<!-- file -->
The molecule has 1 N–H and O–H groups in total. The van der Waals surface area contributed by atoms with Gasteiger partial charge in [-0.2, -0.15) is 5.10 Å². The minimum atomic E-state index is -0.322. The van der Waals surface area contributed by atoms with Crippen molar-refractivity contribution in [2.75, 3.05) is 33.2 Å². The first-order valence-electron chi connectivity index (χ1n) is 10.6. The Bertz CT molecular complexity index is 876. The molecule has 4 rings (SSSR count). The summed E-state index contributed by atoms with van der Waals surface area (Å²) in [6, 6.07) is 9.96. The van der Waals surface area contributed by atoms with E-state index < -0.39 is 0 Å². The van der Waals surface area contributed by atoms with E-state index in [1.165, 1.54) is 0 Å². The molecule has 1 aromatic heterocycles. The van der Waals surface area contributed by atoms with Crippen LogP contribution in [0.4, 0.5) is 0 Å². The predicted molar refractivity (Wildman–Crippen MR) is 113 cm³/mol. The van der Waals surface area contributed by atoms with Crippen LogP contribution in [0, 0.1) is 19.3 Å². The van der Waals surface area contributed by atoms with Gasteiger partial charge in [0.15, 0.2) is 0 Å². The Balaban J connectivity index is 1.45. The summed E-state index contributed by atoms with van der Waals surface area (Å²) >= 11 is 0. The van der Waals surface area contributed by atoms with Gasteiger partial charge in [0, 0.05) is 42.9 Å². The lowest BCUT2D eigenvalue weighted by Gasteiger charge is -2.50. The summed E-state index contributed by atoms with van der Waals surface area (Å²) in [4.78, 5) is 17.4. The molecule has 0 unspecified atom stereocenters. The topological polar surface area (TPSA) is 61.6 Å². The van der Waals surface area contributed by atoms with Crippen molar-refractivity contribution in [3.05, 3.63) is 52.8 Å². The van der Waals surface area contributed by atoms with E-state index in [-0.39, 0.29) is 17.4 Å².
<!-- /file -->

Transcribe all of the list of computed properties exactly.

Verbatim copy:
The molecule has 1 N–H and O–H groups in total. The van der Waals surface area contributed by atoms with Gasteiger partial charge in [-0.2, -0.15) is 5.10 Å². The minimum atomic E-state index is -0.322. The van der Waals surface area contributed by atoms with Crippen molar-refractivity contribution in [2.75, 3.05) is 33.2 Å². The first-order valence-electron chi connectivity index (χ1n) is 10.6. The Bertz CT molecular complexity index is 876. The molecule has 4 rings (SSSR count). The summed E-state index contributed by atoms with van der Waals surface area (Å²) in [6, 6.07) is 9.96. The van der Waals surface area contributed by atoms with E-state index < -0.39 is 0 Å². The van der Waals surface area contributed by atoms with E-state index in [1.165, 1.54) is 0 Å². The molecule has 1 aromatic heterocycles. The van der Waals surface area contributed by atoms with Crippen LogP contribution in [0.4, 0.5) is 0 Å². The predicted molar refractivity (Wildman–Crippen MR) is 113 cm³/mol. The van der Waals surface area contributed by atoms with Crippen LogP contribution in [0, 0.1) is 19.3 Å². The van der Waals surface area contributed by atoms with Gasteiger partial charge in [0.15, 0.2) is 0 Å². The Balaban J connectivity index is 1.45. The summed E-state index contributed by atoms with van der Waals surface area (Å²) >= 11 is 0. The van der Waals surface area contributed by atoms with Gasteiger partial charge in [0, 0.05) is 42.9 Å². The lowest BCUT2D eigenvalue weighted by Gasteiger charge is -2.50. The summed E-state index contributed by atoms with van der Waals surface area (Å²) in [4.78, 5) is 17.4. The molecule has 0 unspecified atom stereocenters. The topological polar surface area (TPSA) is 61.6 Å². The van der Waals surface area contributed by atoms with Crippen molar-refractivity contribution in [3.05, 3.63) is 52.8 Å². The van der Waals surface area contributed by atoms with E-state index in [-0.39, 0.29) is 17.4 Å².